I inherited a Malaysian government riddled with corruption: PM Mahathir in CNN interview

The CNN report also touched on succession plans after Malaysian Prime Minister Mahathir Mohamad steps down as premier.
The CNN report also touched on succession plans after Malaysian Prime Minister Mahathir Mohamad steps down as premier. PHOTO: REUTERS

PETALING JAYA (THE STAR/ASIA NEWS NETWORK) - Malaysian Prime Minister Mahathir Mohamad has claimed that he inherited a government riddled with corruption and untrustworthy officials.

"From outside, we saw the damage, but we never expected the damage to be so extensive," he said in an interview with CNN aired on Thursday (July 26).

"Most of the top echelon in the government are corrupt."

Tun Dr Mahathir also said that he has to work with people who are suspect.

"It's a very difficult job, if you don't work with people you trust, you don't know whether what you want them to do will be done or not," he was quoted as saying.

The CNN report also touched on succession plans after Dr Mahathir steps down as premier.

Before the May general election, Pakatan Harapan had announced that Dr Mahathir would be premier for two years before handing over the reins to Parti Keadilan Rakyat (PKR) adviser Anwar Ibrahim.

Dr Mahathir said: "If the condition for us working together is my serving as prime minister for two years or three years, for me that is not important.

"I will abide by the wishes of the people."


Despite the chequered history between the pair, Dr Mahathir told CNN that his personal opinion about Anwar did not matter.

"I have to trust him - whether I like it or not. I can't be here all the time," he said, adding that if people wanted him to serve beyond the time agreed with his coalition partners, he would.

In 1998, Dr Mahathir sacked Anwar from the Cabinet over sodomy charges, triggering the formation of PKR and the Reformasi movement.

Before the latest general election, Dr Mahathir formed a pact with the Pakatan Harapan coalition, which included Anwar's party, to help wrest Putrajaya from Barisan Nasional.

In the interview, Dr Mahathir also told CNN that the country's relationship with China has "always been friendly".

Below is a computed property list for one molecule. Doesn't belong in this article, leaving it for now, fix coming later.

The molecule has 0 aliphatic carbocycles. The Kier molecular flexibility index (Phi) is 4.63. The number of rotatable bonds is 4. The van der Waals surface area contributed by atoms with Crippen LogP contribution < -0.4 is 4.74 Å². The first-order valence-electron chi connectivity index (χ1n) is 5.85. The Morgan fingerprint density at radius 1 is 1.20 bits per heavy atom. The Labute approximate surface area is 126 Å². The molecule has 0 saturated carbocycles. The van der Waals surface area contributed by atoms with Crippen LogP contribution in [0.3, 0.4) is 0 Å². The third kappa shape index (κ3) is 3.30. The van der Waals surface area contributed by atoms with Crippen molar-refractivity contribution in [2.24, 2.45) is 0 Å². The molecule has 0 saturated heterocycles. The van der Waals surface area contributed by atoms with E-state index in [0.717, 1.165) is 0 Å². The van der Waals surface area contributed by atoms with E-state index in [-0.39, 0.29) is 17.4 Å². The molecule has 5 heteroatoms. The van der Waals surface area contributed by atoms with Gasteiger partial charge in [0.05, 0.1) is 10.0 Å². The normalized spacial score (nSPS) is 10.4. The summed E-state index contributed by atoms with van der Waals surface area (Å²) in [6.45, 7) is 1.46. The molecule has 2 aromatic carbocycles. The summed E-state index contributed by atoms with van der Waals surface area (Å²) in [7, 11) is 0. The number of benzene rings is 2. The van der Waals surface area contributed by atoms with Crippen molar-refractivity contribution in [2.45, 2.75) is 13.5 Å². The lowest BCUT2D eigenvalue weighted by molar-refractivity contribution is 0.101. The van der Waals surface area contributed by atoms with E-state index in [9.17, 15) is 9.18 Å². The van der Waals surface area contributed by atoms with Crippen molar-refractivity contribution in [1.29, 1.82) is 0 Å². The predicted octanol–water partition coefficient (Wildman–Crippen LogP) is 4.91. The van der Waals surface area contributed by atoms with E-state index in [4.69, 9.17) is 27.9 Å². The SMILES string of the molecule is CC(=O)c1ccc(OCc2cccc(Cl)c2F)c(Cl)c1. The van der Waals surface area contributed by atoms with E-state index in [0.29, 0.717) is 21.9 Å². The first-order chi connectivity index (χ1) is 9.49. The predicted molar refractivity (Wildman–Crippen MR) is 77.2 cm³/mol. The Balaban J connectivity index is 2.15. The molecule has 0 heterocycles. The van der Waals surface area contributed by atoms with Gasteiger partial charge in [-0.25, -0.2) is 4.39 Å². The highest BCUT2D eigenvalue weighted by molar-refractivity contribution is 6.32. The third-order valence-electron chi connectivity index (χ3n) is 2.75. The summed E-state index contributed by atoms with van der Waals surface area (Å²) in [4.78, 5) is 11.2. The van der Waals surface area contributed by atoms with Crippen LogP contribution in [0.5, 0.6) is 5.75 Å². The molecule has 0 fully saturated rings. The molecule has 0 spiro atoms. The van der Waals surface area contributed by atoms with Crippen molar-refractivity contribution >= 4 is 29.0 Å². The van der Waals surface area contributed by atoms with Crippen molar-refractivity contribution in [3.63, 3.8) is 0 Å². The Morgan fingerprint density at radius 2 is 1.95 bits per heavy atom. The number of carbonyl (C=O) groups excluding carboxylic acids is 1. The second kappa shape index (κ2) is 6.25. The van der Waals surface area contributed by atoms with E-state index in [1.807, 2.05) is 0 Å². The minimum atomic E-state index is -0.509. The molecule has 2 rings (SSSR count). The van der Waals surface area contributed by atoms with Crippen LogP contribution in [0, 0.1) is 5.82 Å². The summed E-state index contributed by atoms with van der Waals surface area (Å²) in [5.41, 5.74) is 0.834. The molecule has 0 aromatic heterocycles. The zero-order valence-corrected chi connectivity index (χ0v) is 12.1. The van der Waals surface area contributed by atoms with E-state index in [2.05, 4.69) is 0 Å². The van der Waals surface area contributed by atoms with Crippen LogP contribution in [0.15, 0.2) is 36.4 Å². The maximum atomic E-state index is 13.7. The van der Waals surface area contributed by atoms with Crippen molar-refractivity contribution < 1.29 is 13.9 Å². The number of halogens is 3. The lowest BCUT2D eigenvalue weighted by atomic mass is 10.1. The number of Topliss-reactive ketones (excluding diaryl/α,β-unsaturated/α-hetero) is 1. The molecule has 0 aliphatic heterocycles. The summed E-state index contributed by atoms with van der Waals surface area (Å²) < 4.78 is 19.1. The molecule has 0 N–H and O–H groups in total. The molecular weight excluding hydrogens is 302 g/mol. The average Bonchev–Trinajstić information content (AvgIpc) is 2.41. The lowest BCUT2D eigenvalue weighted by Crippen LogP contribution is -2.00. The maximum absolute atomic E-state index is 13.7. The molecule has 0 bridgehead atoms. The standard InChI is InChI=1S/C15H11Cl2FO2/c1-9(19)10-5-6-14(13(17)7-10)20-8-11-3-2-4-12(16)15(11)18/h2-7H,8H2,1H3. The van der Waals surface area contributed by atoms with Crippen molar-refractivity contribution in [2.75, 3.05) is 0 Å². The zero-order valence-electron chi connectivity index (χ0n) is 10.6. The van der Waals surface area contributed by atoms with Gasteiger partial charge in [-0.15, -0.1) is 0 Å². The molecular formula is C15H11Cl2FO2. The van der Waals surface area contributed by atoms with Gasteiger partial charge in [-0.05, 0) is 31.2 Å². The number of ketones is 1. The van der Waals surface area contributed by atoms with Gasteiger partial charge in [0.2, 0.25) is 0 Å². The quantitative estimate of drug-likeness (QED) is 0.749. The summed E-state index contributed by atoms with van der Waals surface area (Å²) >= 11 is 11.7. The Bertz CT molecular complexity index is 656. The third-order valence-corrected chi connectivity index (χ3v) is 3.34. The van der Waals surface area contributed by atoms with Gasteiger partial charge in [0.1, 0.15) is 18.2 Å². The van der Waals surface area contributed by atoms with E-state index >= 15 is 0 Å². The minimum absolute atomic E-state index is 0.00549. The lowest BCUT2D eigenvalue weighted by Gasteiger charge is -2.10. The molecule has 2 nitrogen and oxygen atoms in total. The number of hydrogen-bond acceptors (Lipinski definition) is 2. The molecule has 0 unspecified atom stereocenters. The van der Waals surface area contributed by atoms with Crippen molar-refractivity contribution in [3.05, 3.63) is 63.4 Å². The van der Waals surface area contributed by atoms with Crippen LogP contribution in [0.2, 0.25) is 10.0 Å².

"There's a saying (that) the powerful will take what they will, the weak will yield what they must," he said.

Dr Mahathir said that with China's increasing assertive behaviour in the South China Sea's disputed territory, Malaysia "cannot go to war with them".

He said: "They are more powerful, and we cannot fight against them, (so) how do we benefit from their wealth and their power? That's what we are looking at now.

"We have to accept the reality of the situation."


Dr Mahathir also accused China of seeking to spread its influence with the money that it had.

He added that although China-backed mega projects were welcomed in Malaysia, he cautioned against government or businesses relying on borrowing Chinese money.

Additionally, Dr Mahathir also commented on US President Donald Trump's economic policies, saying that trade wars would do no good for the world.

He said: "He asked for things which are quite, quite unacceptable. For example, he wants to build a wall to separate Mexico from the US, and he is asking the Mexicans to pay. It's your project, you pay.

"But is it because he thinks he's powerful so he can ask people to pay for what he wants to do? So how do you deal with that kind of mindset?"

Dr Mahathir also pointed out that a trade war would make all parties lose - including the US, China and even the world.

"War and trade wars (don't) solve any problems," he said.

CNN reported that besides Chinese warships in the South China Sea, Malaysia's security concerns include terrorism in the Middle East and the Philippines.

Dr Mahathir said in the interview that the country has tried to counter terrorism with very sophisticated ways using new technology, but pointed out that "terrorism has a reason, it has a cause".

"You have to (tackle the) cause of terrorism, if you can tackle the cause and remove it, then there won't be terrorism," he said.

He blamed extremist religious leaders for fuelling the violence.

He said: "Islam that you see today is not actually the Islam that is taught by the religion. It is the Islam interpreted by certain powerful people, leaders, scholars and all that.

"Islam of the Quran is a very moderate Islam. (It) calls upon all Muslims to be brothers, it forbids killing, but (they) are doing all those things which are forbidden by Islam."